Mortgage

Young people deserve low mortgage rates too

Dana Anghel By March 29, 2018 No Comments

I came upon this internet “gem” today, written by someone working for a title company.

She commented this on a Facebook post pointing out how high mortgage interest rates were in 1985 (as high as 12% or even a bit over).

low mortgage rates

It may seem funny at a first glance, but here’s what’s wrong with this picture.

Adjustments to mortgage interest rate pricing consider strictly the following:

  • Credit Score
  • Loan to Value – determined by the amount of down payment, or “skin in the game”
  • Loan Amount (lower loan amounts yield less profit for a lender)
  • Loan Type – FHA, VA, USDA, Conventional or Portfolio (funky ones)
  • Loan Term – 15, 20, 30 years (or whatever it happens to be)
  • Type of Ownership – Primary Residence, Second Home or Investment Property
  • Type of transaction – Purchase or Refinance (which can be streamline, rate and term, or cash-out)
  • Number of units (more units are riskier)
  • Condominium or not (condos are a bit riskier)

On a side note, a “manual underwrite” might cost you on the interest rate if the automated system gives out a Refer instead of an Approve result. This happens with lower credit scores (under 620), or with borrowers that have no traditional credit. If you have a 20% down payment, and choose to pay your own property taxes and homeowners insurance, a small escrow waiver fee will apply as well.

You don’t get penalized for having a short credit or job history.

You also won’t get penalized because your down payment came from your Mom, or your grandma, or as a wedding gift.

You don’t get brownie points for being a “seasoned” homebuyer.

And if you got seller paid closing costs in this market, give your real estate agent a big hug, and a referral or two – because he or she probably did an amazing job negotiating the home purchase for you.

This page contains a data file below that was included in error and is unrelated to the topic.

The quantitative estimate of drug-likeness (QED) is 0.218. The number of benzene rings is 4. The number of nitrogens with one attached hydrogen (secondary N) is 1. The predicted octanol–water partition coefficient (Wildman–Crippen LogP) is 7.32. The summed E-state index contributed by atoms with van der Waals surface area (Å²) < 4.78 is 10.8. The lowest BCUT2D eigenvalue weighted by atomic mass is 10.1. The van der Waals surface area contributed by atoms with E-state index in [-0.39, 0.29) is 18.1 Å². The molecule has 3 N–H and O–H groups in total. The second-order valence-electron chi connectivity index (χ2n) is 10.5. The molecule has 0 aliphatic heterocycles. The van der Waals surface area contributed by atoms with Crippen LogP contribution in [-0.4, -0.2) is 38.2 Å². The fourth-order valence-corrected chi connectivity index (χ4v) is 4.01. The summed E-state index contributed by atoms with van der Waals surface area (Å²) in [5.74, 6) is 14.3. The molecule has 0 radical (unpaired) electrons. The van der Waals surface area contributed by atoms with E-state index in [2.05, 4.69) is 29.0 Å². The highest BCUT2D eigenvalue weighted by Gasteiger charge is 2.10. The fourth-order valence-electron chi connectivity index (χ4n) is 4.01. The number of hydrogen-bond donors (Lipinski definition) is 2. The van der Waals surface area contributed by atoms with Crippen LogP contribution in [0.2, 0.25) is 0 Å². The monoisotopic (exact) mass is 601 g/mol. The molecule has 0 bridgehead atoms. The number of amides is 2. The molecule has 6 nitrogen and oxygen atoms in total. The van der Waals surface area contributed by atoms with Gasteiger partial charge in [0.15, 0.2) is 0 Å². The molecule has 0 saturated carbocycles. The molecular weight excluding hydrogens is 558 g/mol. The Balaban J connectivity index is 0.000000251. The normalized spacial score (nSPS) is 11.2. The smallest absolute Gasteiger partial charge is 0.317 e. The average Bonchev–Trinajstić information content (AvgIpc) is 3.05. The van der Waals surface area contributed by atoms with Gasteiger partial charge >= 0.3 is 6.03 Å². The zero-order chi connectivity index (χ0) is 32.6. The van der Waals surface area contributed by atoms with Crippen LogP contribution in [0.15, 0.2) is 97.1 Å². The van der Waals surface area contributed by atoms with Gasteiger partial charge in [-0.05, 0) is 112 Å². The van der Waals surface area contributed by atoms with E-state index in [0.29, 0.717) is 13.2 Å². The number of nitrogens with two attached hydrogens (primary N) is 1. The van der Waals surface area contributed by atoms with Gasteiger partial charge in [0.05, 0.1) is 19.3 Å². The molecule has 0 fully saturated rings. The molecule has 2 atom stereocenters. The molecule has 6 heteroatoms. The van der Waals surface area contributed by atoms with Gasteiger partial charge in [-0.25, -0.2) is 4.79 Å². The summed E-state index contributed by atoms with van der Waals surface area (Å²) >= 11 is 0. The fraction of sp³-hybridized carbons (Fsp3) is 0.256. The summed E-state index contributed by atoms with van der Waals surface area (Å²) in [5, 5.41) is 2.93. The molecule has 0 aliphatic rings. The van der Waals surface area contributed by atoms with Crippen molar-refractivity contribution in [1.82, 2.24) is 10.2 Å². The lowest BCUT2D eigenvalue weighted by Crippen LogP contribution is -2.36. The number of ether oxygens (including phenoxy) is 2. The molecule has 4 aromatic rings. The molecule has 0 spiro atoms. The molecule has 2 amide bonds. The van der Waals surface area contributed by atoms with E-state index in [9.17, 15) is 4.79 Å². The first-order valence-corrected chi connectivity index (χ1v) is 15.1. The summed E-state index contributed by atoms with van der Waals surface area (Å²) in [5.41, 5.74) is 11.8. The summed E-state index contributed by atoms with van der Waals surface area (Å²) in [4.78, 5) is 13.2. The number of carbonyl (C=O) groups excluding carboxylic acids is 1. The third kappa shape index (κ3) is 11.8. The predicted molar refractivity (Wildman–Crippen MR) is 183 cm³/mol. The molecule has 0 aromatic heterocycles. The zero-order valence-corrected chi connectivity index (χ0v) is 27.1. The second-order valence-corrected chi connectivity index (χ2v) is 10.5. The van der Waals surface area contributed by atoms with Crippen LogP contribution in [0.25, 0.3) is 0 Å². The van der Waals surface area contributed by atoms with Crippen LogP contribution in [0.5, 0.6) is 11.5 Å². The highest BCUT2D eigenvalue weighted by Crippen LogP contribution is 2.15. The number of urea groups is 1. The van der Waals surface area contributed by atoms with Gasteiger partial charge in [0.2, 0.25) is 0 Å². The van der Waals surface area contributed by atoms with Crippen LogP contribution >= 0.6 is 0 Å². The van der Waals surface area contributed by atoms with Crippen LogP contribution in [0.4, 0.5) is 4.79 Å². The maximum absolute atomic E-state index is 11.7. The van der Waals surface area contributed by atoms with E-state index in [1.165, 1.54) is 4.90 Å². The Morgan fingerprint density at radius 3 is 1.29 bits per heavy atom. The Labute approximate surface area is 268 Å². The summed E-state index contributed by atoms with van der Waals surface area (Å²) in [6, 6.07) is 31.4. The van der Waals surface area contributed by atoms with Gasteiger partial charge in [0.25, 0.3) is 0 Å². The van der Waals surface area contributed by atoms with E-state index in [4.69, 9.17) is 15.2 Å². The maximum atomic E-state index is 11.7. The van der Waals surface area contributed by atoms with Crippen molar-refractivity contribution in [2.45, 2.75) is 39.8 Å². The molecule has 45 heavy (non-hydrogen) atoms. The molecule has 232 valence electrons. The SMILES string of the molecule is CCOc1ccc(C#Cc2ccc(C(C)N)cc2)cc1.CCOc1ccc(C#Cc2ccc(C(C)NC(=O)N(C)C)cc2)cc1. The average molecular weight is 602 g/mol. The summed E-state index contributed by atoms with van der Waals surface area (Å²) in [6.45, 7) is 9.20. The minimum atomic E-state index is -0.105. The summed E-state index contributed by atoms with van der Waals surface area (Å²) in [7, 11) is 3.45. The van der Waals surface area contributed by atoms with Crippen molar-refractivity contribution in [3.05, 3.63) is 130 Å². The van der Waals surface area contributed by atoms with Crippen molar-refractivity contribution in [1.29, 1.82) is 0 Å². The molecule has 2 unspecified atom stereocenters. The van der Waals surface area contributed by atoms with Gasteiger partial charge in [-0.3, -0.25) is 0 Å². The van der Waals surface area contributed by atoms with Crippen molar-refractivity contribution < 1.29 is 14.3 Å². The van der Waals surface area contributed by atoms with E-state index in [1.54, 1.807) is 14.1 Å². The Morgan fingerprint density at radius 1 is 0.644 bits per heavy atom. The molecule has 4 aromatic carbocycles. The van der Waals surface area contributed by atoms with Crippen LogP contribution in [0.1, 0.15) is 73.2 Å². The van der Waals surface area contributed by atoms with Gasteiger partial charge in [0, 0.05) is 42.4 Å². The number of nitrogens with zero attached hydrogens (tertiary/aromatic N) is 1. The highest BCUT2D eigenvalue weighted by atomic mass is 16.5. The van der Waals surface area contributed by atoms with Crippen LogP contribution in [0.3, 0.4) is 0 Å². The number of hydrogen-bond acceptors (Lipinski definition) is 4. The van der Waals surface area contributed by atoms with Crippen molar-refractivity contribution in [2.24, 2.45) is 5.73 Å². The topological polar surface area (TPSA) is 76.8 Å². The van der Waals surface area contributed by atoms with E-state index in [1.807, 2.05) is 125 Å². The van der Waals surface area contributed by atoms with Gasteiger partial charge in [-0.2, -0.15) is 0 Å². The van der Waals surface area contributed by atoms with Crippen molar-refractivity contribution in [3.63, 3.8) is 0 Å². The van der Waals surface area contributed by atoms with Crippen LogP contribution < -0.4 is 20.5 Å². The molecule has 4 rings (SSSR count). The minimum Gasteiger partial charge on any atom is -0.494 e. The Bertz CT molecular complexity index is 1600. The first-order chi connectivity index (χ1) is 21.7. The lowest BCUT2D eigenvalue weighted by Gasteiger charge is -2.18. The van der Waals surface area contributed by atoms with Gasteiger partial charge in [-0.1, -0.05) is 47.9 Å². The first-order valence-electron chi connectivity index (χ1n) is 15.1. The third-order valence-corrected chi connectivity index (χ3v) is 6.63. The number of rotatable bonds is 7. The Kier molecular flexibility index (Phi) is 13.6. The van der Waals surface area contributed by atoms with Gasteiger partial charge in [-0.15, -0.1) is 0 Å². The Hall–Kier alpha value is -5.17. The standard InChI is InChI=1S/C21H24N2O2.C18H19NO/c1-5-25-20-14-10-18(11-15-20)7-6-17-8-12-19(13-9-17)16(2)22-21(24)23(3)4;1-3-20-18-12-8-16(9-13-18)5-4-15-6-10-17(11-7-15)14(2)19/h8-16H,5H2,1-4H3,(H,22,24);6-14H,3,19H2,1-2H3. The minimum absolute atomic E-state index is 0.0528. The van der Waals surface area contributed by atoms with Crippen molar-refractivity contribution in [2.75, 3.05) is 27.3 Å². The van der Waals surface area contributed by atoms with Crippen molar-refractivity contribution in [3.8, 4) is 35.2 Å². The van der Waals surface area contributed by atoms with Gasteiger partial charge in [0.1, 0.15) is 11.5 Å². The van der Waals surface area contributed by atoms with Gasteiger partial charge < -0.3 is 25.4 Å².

Dear young person looking to purchase a home,

You have the right to the best interest rate you can get, and don’t let anyone tell you differently. Regardless of whether they are a title company agent, real estate agent or loan officer – or what their interest is in your transaction.

If you are responsible enough to buy a home, good for you! Even better if you are savvy enough to know, or suspect that you may low interest rates young peoplenot be getting the best interest rate.

The mortgage industry has enough BS as it is – we don’t need more people perpetuating the wrong ideas. We need to support young people in becoming financially stable, not belittle them. We need to encourage and educate them, not be constant reminders  of where they fall short!

Most importantly, we need to teach them to do their research. To challenge outdated ideas, and to not be afraid of getting a second opinion. And if some people choose to see this as entitlement.. they need to “shut the heck up!”. Facts are more important than your shaming, and businesses that prey on ignorant borrowers are (thankfully!) loosing their grip.

Rant over.

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